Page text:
SM selected and trained village people to supervise and coordinate the entire wasteland development program. Several of these village workers began, by the '90s, to flower into village-level leaders. People like Ishwarlal, Mani Devi, Pannalal Rebari, Savita Devi, Bhima Dhula and Gomji Salve are today like shining beacon lights. These grassroots leaders are from various castes and tribal backgrounds. Most have lived in hardship since childhood, with at most a few years of schooling. Like many young people in the area, they were at a loose end at the critical juncture when they came across SM and were accepted on the staff. Through dedicated hard work and commitment, some of them have shown very positive results within a very short time. 

Ishwarlal of Umria village has been responsible for protecting forests in eight panchayats, developing seven pasture lands, setting up six forest protection committees and two reservoirs. Initially, Ishwarlal, like many other leaders, had to struggle against villagers' apathy and mistrust. When he mobilized 30 families from Umria to plant trees on their land, people suspected it was a ploy by the government to takeover their land, and that SM was fronting for the government. It took hard work to bring them round. In 2002, Ishwarlal was given the Umedh Mal Lodha Award for exemplary community leadership. 

Mani Devi of Dabasia village was elected to the panchayat (village council) in 1995. A year later she joined SM. Absolutely illiterate at the time, she worked hard to develop literacy skills by attending literacy camps and practicing rigorously. Today she writes all official reports herself; has facilitated the opening of the village's first school - Rajiv Gandhi Pathshala - and taken effective steps to protect the village forests against theft and encroachments. 

Similarly, Pannalal Rebari, Savita Devi, Bhima Dhula and Gomji Salve have been instrumental in bringing about significant changes within their village communities. However, women's leadership roles still need a lot of nurturing and support. Savita, a tribal, says men in the village make fun of her, saying they value their wives and will not let them go out alone. In her book, Roy has profiled 12 such village leaders.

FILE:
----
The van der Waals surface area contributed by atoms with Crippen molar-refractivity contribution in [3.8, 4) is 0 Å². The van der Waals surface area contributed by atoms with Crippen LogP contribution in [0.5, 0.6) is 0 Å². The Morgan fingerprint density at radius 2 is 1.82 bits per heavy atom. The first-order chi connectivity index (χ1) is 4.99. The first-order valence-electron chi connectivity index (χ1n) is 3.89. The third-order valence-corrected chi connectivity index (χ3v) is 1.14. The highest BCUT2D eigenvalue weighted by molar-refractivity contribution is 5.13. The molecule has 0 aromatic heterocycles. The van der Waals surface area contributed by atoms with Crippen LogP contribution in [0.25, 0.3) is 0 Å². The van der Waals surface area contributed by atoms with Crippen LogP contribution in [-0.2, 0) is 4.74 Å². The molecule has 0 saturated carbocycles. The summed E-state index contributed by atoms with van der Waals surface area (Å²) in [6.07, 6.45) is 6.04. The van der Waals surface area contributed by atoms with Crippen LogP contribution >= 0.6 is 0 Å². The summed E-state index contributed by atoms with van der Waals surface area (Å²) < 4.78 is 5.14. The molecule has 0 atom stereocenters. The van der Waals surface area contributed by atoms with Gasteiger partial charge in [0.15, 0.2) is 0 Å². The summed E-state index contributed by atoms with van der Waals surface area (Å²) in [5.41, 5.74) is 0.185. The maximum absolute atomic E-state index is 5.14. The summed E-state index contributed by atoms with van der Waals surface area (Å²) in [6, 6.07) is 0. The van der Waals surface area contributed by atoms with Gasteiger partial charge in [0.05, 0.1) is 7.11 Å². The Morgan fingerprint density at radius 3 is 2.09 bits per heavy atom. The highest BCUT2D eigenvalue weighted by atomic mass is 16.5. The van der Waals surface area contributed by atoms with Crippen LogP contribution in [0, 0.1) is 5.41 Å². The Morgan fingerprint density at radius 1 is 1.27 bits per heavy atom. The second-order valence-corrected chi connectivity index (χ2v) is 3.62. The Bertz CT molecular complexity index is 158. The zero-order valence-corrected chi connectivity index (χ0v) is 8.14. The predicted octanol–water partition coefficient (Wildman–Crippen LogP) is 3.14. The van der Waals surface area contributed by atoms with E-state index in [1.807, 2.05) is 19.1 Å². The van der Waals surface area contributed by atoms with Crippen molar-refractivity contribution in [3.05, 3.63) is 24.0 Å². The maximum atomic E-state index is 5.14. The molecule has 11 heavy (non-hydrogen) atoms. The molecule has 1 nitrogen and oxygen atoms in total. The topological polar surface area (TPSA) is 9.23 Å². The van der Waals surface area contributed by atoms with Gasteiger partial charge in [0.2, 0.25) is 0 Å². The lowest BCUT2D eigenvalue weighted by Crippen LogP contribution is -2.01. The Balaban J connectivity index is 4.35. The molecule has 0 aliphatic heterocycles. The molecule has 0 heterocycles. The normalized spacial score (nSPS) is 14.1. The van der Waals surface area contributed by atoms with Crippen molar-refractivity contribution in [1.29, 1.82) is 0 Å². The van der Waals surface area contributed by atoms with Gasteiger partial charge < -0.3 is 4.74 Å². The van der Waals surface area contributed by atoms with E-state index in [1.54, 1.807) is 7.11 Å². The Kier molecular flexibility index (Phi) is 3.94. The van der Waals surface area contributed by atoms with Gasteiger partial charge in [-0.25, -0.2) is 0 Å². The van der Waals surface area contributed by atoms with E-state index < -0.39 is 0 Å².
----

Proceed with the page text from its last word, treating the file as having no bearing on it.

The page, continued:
The book also describes how villages like Selu, Bada Bhilwada, Kasya and Karmala have shown the way towards collective organization. Roy writes about the pioneering activities of Van Uthaan Sangh - a federation of 40 forest protection committees - and that of the Selu Village Committee in aforestation and protection of the forest lands.

The idea of introducing a wider readership to the good work performed by SM and its village-level leaders is worthwhile. One wishes however for a less repetitive, more crispy style. Roy was entrusted with this documentation by NFI, where she works as a senior program officer. She however appears fairly new to the field of community development - and it shows in her weak, often non-existent, analysis. There is a lack of critical deeper insights. Neelima Khetan, Chief Executive of SM, balances this out to some extent by her crisp framing of issues, in the foreword to the book. 

Despite its glaring shortcomings, this is a useful book. Its subject matter is of overwhelming significance. Protection and improvement of common lands is indeed a critical need of the hour. Where lush landscapes have turned into barren wastelands, any effort to green the commons is too important to be ignored. 

(`The Waste Land - Making of Grass-Roots Leaders' by Nandita Roy is published by the National Foundation of India (New Delhi) and Seva Mandir (Udaipur))

16-May-2004
More by :  Deepti Priya Mehrotra
 
Views: 971